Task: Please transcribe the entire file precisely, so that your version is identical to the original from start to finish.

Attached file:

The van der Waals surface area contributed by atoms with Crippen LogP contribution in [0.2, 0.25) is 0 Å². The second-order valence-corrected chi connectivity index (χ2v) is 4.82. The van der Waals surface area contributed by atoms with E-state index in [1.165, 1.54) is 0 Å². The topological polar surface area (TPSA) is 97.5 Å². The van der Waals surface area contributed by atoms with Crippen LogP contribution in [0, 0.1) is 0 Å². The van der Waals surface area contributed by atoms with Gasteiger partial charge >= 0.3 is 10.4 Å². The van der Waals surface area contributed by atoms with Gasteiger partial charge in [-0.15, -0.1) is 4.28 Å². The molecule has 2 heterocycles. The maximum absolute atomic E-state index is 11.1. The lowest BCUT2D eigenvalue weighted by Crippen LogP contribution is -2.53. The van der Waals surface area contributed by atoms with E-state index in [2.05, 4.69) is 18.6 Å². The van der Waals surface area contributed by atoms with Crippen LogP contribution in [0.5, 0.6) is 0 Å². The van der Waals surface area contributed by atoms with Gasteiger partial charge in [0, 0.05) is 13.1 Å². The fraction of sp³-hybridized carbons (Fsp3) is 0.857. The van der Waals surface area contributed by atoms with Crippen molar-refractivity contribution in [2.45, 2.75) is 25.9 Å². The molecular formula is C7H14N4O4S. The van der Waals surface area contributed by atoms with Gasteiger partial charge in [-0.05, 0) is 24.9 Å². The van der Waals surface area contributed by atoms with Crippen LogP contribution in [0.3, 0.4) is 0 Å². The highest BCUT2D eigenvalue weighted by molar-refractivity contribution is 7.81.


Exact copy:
The van der Waals surface area contributed by atoms with Crippen LogP contribution in [0.2, 0.25) is 0 Å². The second-order valence-corrected chi connectivity index (χ2v) is 4.82. The van der Waals surface area contributed by atoms with E-state index in [1.165, 1.54) is 0 Å². The topological polar surface area (TPSA) is 97.5 Å². The van der Waals surface area contributed by atoms with Crippen LogP contribution in [0, 0.1) is 0 Å². The van der Waals surface area contributed by atoms with Gasteiger partial charge >= 0.3 is 10.4 Å². The van der Waals surface area contributed by atoms with Gasteiger partial charge in [-0.15, -0.1) is 4.28 Å². The molecule has 2 heterocycles. The maximum absolute atomic E-state index is 11.1. The lowest BCUT2D eigenvalue weighted by Crippen LogP contribution is -2.53. The van der Waals surface area contributed by atoms with E-state index in [2.05, 4.69) is 18.6 Å². The van der Waals surface area contributed by atoms with Crippen LogP contribution in [0.5, 0.6) is 0 Å². The van der Waals surface area contributed by atoms with Gasteiger partial charge in [0, 0.05) is 13.1 Å². The fraction of sp³-hybridized carbons (Fsp3) is 0.857. The van der Waals surface area contributed by atoms with Crippen molar-refractivity contribution in [2.45, 2.75) is 25.9 Å². The molecular formula is C7H14N4O4S. The van der Waals surface area contributed by atoms with Gasteiger partial charge in [-0.05, 0) is 24.9 Å². The van der Waals surface area contributed by atoms with Crippen LogP contribution in [0.3, 0.4) is 0 Å². The highest BCUT2D eigenvalue weighted by molar-refractivity contribution is 7.81.